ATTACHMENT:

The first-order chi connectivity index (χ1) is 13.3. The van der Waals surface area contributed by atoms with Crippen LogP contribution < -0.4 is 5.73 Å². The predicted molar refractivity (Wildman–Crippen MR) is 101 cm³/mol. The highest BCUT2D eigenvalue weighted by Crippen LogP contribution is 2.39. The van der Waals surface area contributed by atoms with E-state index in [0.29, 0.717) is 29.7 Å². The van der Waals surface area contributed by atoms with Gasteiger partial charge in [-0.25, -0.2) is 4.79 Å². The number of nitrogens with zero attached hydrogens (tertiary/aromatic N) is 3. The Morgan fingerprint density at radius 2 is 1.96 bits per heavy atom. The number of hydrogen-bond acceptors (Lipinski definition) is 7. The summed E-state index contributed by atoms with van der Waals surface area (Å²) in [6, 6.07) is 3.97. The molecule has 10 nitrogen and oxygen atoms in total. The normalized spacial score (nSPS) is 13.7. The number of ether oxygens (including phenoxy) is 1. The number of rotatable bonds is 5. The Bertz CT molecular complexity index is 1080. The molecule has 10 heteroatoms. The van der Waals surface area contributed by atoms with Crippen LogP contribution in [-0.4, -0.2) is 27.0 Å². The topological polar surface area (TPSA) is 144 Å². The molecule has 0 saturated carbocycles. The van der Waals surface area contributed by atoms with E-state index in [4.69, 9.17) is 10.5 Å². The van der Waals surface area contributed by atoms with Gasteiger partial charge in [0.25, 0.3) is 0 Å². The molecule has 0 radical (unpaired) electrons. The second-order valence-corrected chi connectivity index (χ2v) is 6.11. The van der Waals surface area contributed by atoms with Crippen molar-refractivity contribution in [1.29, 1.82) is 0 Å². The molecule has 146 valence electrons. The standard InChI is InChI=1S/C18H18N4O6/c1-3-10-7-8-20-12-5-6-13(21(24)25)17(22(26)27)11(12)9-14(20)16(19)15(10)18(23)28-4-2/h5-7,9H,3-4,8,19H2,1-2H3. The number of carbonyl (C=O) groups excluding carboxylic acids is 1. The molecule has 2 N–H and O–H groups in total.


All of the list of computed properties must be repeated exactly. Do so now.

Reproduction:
The first-order chi connectivity index (χ1) is 13.3. The van der Waals surface area contributed by atoms with Crippen LogP contribution < -0.4 is 5.73 Å². The predicted molar refractivity (Wildman–Crippen MR) is 101 cm³/mol. The highest BCUT2D eigenvalue weighted by Crippen LogP contribution is 2.39. The van der Waals surface area contributed by atoms with E-state index in [0.29, 0.717) is 29.7 Å². The van der Waals surface area contributed by atoms with Gasteiger partial charge in [-0.25, -0.2) is 4.79 Å². The number of nitrogens with zero attached hydrogens (tertiary/aromatic N) is 3. The Morgan fingerprint density at radius 2 is 1.96 bits per heavy atom. The number of hydrogen-bond acceptors (Lipinski definition) is 7. The summed E-state index contributed by atoms with van der Waals surface area (Å²) in [6, 6.07) is 3.97. The molecule has 10 nitrogen and oxygen atoms in total. The normalized spacial score (nSPS) is 13.7. The number of ether oxygens (including phenoxy) is 1. The number of rotatable bonds is 5. The Bertz CT molecular complexity index is 1080. The molecule has 10 heteroatoms. The van der Waals surface area contributed by atoms with Crippen LogP contribution in [-0.4, -0.2) is 27.0 Å². The topological polar surface area (TPSA) is 144 Å². The molecule has 0 saturated carbocycles. The van der Waals surface area contributed by atoms with E-state index in [4.69, 9.17) is 10.5 Å². The van der Waals surface area contributed by atoms with Gasteiger partial charge in [0.25, 0.3) is 0 Å². The molecule has 0 radical (unpaired) electrons. The second-order valence-corrected chi connectivity index (χ2v) is 6.11. The van der Waals surface area contributed by atoms with Crippen molar-refractivity contribution in [1.29, 1.82) is 0 Å². The molecule has 146 valence electrons. The standard InChI is InChI=1S/C18H18N4O6/c1-3-10-7-8-20-12-5-6-13(21(24)25)17(22(26)27)11(12)9-14(20)16(19)15(10)18(23)28-4-2/h5-7,9H,3-4,8,19H2,1-2H3. The number of carbonyl (C=O) groups excluding carboxylic acids is 1. The molecule has 2 N–H and O–H groups in total.